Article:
The head of the International Atomic Energy Agency “very worried” about the Iranian nuclear

The International Atomic Energy Agency (IAEA), whose headquarters are in Vienna, “is trying to clarify a number of outstanding issues”, explained Rafael Grossi before a committee of the European Parliament.

“I am referring to the fact that in recent months we have been able to identify traces of enriched uranium in places never declared by Iran to have harbored any nuclear activity,” he said.

“We are extremely worried (…). The situation does not look very favourable. For the moment, Iran has not shown itself willing to provide the information we need,” lamented the head of the UN monitoring body.

Several sites are the subject of long-standing questions from the IAEA. At the beginning of March, Mr. Grossi went to Iran on this subject, while the Islamic Republic asked for the closure of the file.

In the end, it was agreed that the two parties exchange documents for a resolution before June.

These statements come as the European diplomat in charge of coordinating the Iranian nuclear talks, Enrique Mora, is due to arrive in Tehran in the coming hours for a final effort to revive the process.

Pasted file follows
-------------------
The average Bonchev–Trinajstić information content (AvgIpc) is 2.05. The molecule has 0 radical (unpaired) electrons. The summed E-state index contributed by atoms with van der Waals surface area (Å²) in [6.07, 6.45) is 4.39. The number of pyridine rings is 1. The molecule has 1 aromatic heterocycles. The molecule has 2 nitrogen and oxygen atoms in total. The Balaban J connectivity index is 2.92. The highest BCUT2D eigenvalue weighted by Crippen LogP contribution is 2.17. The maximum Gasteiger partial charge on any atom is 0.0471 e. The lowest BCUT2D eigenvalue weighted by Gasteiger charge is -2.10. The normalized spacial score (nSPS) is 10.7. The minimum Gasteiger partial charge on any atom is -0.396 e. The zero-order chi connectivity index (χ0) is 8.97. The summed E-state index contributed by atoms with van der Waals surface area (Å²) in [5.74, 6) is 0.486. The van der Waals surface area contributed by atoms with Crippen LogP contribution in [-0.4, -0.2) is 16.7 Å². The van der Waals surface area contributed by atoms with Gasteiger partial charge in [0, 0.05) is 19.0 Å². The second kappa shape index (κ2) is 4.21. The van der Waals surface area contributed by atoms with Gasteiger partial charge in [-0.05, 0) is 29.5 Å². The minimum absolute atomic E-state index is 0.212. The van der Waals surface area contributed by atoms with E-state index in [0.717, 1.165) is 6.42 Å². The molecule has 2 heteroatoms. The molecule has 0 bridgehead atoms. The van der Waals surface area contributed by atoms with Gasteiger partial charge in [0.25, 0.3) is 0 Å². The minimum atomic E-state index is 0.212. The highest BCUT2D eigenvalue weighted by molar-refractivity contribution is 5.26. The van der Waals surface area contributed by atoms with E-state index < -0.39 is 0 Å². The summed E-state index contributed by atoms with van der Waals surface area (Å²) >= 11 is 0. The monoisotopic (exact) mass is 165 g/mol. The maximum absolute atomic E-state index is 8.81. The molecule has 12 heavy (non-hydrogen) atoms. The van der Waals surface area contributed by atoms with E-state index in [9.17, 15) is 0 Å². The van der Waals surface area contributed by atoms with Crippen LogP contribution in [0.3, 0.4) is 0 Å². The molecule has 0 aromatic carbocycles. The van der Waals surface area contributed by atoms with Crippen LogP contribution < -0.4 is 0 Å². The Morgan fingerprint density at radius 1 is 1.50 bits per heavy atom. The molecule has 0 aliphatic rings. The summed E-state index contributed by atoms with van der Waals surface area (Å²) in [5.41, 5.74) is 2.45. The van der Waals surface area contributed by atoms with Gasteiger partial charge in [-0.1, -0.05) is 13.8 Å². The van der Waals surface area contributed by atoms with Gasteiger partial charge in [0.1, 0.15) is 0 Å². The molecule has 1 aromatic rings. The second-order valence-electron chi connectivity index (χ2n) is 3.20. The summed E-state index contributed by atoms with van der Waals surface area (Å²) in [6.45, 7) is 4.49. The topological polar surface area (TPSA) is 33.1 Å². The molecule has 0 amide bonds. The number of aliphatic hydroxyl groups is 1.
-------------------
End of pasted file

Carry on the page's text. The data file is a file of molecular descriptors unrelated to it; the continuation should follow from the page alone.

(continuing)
The emissary, who had made his last shuttle between Tehran and Washington at the end of March, will notably meet the head of Iranian negotiators Ali Bagheri. “Work continues to close remaining gaps,” he tweeted on Tuesday, en route to Iran.

“As you know, the negotiations are on hold (…), some would speak of deadlock, others of freezing”, underlined Rafael Grossi.

Despite the obstacles, he said he “hopes for an agreement within a reasonable time.” “Although we have to admit that the window of opportunity could close at any time,” he warned.

Iran and the United States have been engaged for more than a year in indirect negotiations in Vienna to resuscitate the 2015 agreement, which was supposed to prevent the Islamic Republic from manufacturing the atomic bomb – which it denies wanting to acquire.

The other parties to the text (Germany, China, France, United Kingdom, Russia) are also taking part in the negotiations.

The diplomats, however, left the Austrian capital on March 11 and since then Tehran and Washington have mutually blamed each other for the blockage.

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